WC Varones

Don't lend your hand to raise no flag atop no ship of fools

Should you play the Mega Millions lottery?

UPDATE 3/30: Don't buy!

With the Mega Millions jackpot up to $241 million, is it worth buying a ticket? $1 for a 1-in-175,711,536 chance at $241 million sounds like a winning bet.

But not so fast.  The $241 million is only if you take the annuity option, and a lot of that is in future, devalued dollars.  The cash payout is $170 million.  So it still sounds like an almost even money bet.  Ah, but taxes.  Federal taxes on that $170 million will be 35%, bringing your haul down to $110.5 million.  And then there are state income taxes.  California exempts lottery winnings, but some states don't.

Now if you can avoid the taxes, it's still a close bet.  If you buy a few tickets, you can't deduct your gambling losses unless you have offsetting gains.  But if you buy all 175,711,536 combinations, you'd guarantee yourself the jackpot, and you'd have offsetting gambling losses on all the losing tickets so you'd pay no tax.  So at current jackpot levels, you'd lose $5.7 million on the main jackpot, and you'd earn $11.25 million on 45 tickets with the 5 winning numbers without the Mega number worth $250,000 each, $2.55 million on 255 4-of-5-plus-Mega tickets worth $10,000 each, $1.7 million on 11,475 4-of-5-without-Mega tickets worth $150 each, $1.9 million on 12,750 3-of-5-plus-Mega worth $150 each, $4 million on 573,750 3-of-5-without-Mega tickets worth $7 each, $2 million on 208,250 2-of-5-plus-Mega worth $10 each, $3.75 million on 1,249,500 1-of-5-plus-Mega worth $3 each, and $4.7 million on 2,349,060 0-of-5-plus-Mega tickets worth $2 each.

Add it all up, and you'll win $32 million on top of the $170 million jackpot, for a total of $202 million and a profit of $27 million over your $175 million cost. So if you have the capital and the operational capability to buy all the tickets, it looks like a good deal... unless somebody else also wins and you split the jackpot. The odds of another winner are usually very low, but they increase as more people buy tickets. And more people buy tickets when the jackpot gets big. If other people buy 50 million tickets for this draw, there's a roughly 28% chance you lose half the jackpot and end up with a $58 million loss. There's also a much smaller chance that two other tickets win and you have to split the pot three ways for an $86 million loss. Factor these in and it becomes just about an even-money bet at these levels. If the jackpot goes much higher, it becomes a real winning bet.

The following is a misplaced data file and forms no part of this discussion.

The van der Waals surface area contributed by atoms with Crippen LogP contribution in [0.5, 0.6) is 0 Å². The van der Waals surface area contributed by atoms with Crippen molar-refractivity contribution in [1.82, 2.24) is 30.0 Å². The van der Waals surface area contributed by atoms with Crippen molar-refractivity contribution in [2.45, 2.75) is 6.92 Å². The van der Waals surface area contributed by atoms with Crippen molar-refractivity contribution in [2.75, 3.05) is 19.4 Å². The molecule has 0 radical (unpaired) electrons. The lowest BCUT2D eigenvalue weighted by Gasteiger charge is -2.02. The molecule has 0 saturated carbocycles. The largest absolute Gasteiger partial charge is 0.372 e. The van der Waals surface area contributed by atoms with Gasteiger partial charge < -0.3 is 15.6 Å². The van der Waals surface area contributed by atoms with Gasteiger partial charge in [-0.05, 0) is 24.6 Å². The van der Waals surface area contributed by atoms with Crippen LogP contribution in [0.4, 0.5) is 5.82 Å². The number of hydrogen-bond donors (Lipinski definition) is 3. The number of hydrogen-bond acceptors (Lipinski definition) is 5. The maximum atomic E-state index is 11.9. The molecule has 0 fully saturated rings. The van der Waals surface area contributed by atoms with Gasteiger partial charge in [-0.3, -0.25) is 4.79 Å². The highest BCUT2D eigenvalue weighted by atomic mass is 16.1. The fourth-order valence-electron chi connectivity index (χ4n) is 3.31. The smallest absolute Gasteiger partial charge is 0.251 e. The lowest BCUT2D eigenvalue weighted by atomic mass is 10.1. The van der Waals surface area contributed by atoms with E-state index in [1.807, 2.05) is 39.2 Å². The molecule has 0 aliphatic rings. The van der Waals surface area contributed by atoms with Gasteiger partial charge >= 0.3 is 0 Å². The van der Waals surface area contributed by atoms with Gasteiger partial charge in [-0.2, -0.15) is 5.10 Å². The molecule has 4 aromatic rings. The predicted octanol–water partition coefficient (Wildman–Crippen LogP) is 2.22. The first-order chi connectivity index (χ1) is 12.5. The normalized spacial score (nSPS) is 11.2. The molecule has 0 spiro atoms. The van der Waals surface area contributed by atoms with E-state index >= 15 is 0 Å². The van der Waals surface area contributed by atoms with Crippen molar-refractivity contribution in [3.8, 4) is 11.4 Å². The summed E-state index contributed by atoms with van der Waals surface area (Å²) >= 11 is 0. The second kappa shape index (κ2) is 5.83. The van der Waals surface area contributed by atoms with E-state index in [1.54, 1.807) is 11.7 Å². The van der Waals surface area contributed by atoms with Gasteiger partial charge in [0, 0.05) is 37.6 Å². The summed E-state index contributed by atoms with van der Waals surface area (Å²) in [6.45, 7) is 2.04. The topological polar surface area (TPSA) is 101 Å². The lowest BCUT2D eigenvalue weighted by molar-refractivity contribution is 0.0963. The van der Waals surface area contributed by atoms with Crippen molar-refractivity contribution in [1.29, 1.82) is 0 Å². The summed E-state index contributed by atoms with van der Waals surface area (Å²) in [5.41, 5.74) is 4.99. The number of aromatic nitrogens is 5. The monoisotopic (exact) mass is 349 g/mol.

For those of us who don't have the ability to buy all the tickets and net the gambling losses off for tax purposes? No, it's still a big losing proposition.

But then again, a buck can't buy you a loaf of bread or a gallon of milk, so why the hell not?

3 comments:

The Lazy Paperboy said...

As a connoisseur of this laziest of retirement plans (and I mean that literally; I win, I'm retired) I think you're overshooting the federal taxes on this.

The calculation I do when I start allocating my potential jackpot begins with a 25-percent cut to the IRS, and then my state tax (I don't get to opt out of that one.)

All in all, when the numbers get as high as they are (and thanks for the update; I didn't know yet that I hadn't hit the $200M prize the other night) the daydreaming value about life after winning outweighs those other costs of doing business.

But just in case, I may bring my winning ticket out there to cash it in, if you don't mind adopting me.

W.C. Varones said...

Lazy,

I do believe that lottery universe link has its facts wrong.

I think there is a 25% withholding, but you eventually have to pay up the full ordinary income tax rate (currently 35%).

I can't find any authoritative source like the IRS that suggests there's a preferential tax rate for lottery wins.

The Lazy Paperboy said...

Well, damn it.

But you'll still adopt me, right?

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